This is a newer feature we’ll be doing a couple times through the year – highlighting characters sharing firsts. We can post something from an already published work, a work in progress or something completely new. This time, we’re talking first arguments.
I’ve chosen a bit from one of my Bound books – Nothing Serious.
It was meant to be nothing serious. And it was…until it wasn’t.
Aaron Stevens likes his life the way it is. As a surgical resident, he is perfectly content with the fact that the precious hours he has outside the hospital revolve around taking care of his mother and sister. He doesn’t have the time or inclination for a serious relationship. So the fact his lover lives halfway around the world and is fine with jetting off to exotic locales a couple times a year for a few weeks of hot sex is as close to perfect as he can get.
The last thing Jack Hayes ever expected when his best friend got involved with an American was to hook up with her son. And he sure as hell never imagined it would continue for as long as it has. For years, he has been at Aaron’s beck and call, satisfied with submitting to him whenever Aaron and his busy life allow. But, after a change in his family’s company that has him looking for a new job, and possibly moving, Jack has begun to examine what he really wants in life and isn’t sure stolen moments here and there are enough anymore.
When Jack arrives to attend Aaron’s sister’s wedding, keeping what he and Aaron have a secret begins to take its toll. Aaron is unwilling to come out to his family, afraid of hurting them and ruining what should be the happiest day of his sister’s life. As much as Jack has come to love Aaron, he can’t bring himself to be the dirty secret in Aaron’s closet. Aaron has a choice to make, because the tighter he holds on to keeping their “nothing serious” arrangement, the closer he comes to losing everything.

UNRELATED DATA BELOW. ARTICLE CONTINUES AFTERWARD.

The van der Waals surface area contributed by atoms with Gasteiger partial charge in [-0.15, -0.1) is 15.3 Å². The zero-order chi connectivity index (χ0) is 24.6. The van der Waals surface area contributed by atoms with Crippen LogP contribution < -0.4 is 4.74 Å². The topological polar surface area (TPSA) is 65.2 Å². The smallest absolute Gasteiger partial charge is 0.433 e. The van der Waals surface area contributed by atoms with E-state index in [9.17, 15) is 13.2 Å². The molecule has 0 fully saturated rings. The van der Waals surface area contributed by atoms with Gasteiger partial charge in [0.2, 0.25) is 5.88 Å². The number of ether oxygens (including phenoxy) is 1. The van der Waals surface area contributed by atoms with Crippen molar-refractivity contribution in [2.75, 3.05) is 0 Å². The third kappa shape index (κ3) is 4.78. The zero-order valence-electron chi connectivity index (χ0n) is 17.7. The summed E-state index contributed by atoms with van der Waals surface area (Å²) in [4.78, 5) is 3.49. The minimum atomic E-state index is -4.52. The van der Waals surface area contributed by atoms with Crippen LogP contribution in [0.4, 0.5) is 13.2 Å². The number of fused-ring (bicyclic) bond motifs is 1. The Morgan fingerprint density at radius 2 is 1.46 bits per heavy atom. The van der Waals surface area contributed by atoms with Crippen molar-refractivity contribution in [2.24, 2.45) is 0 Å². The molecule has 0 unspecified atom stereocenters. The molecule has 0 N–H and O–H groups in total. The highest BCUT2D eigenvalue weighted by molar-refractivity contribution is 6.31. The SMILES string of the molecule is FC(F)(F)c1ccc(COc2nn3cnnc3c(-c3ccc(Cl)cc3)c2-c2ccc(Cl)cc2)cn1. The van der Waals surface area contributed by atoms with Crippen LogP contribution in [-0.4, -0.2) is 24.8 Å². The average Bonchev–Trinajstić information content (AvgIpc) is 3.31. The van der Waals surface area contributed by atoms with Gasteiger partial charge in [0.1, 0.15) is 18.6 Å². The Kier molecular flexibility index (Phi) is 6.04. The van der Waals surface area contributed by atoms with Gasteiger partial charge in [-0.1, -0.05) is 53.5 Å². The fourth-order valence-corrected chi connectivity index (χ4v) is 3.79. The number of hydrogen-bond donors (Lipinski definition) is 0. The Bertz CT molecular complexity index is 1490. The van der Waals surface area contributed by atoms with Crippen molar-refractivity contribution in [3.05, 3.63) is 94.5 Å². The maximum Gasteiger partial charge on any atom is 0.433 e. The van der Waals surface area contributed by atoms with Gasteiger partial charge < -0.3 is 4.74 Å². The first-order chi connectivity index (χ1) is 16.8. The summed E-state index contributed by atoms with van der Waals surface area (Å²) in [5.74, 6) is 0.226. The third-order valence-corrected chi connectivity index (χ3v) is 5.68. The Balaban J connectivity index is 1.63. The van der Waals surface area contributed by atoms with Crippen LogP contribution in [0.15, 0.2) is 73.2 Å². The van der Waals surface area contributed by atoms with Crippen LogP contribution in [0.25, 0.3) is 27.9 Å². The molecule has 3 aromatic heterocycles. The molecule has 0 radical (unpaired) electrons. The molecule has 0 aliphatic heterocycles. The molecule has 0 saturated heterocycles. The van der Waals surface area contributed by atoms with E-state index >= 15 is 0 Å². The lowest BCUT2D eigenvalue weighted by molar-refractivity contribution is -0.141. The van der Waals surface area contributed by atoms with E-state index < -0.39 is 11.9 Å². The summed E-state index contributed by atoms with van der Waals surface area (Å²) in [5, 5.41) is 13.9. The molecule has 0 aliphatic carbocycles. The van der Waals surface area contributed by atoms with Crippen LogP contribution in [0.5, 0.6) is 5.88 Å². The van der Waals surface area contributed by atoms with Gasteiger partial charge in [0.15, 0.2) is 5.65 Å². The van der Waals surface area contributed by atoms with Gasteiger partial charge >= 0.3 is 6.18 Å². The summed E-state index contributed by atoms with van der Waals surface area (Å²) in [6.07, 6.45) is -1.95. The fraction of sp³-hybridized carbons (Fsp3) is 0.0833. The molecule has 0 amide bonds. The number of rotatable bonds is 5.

Jack took a deep breath and closed his eyes, and Aaron pulled him close, wishing he had more time, knowing coming out of a scene so abruptly wasn’t easy.
“I’m all right,” Jack murmured into Aaron’s neck. “Should put some clothes on before Em shows up, though.”
“Yeah, definitely should do that. I’ll get your stuff.”
“My stuff?” Jack frowned at him.
“We need to move your things in here.” Aaron stood and gathered the unused toys from the dresser. “Last thing I need is Emily getting nosy and suspicious. Be right back.”
He hurried into this room and replaced the items in the chest. Then, he grabbed Jack’s suitcases and rolled them into the guestroom, where Jack still sat on the bed, staring straight ahead.
“Still a few things in the bathroom, but I’ll get those after I clean up and get dressed.” Bending to kiss Jack’s mouth, he frowned when Jack leaned away. “Jack?”
“Does your sister normally go poking around in your room and bathroom when she’s here?” Jack asked flatly.
“But you can’t take the chance, no matter how small, ‘cause it’d be the last thing you need, yeah? I mean, what could be worse than someone finding out about us?”
Aaron gaped at him, the metallic taste of panic overwhelming him. Whether it was because of his sister’s imminent arrival or Jack’s reaction, he didn’t know. “Why are you so angry? Nothing’s changed. I don’t understand.”
“Not angry.” Jack shook his head. “Just tired. And frustrated.”
“I’m sorry,” Aaron murmured, not know what else to say.
“Yeah, I know. So, go get dressed, Aaron, so everything’s normal when your sister gets here.”
The weariness his voice was like a knife to Aaron’s gut, and his refusal to meet Aaron’s gaze another twist of the blade. He went back to his room and, getting clean clothes, ducked into the bathroom. Turning the shower on, he stepped in, wincing at coolness of the water. As he washed his hair and scrubbed, he heard Jack shuffle in. Peering around the curtain, Aaron watched the other man gather his toiletries. Their eyes met briefly in the mirror above the sink, and Jack’s mouth quirked up in sad smile before walking out.
This day, Aaron decided, shoving his head under the spray to rinse off, couldn’t get much worse. After toweling off and dressing, he strode into the living room and realized how wrong he was.
Jack stood near the door, holding the curtain back from the window and peering outside—his suitcases at his feet.
“What are you doing?” Aaron managed to croak.
Jack visibly stiffened but didn’t turn around. “I’m waiting for a cab.”
“What the hell for?”
“To take me to a hotel.”
“Why?” Aaron asked, shaking his head and leaning against the sofa as his legs quaked.
“I think it’d be easier all around, don’t you? No chance of anyone finding out this way.”
“You can’t leave like this.”
“Like what?” Jack snapped, finally facing Aaron. “How exactly am I leaving? On my terms? Is that the problem?”
“What? No! The problem is you leaving at all. Why would you want to stay at a hotel when you can—”
“Stay here and go back and forth between rooms at your convenience depending on who decides to drop by?”
Aaron shoved his hand through his wet hair and shook his head. Christ, he couldn’t deal with this, not now. A car horn sounded outside, and Jack turned to look out.
“It’s my cab.”
“Is…is this you ending things?” Aaron could hardly force the words out, a cold sweat breaking out over his body as he waited for the answer.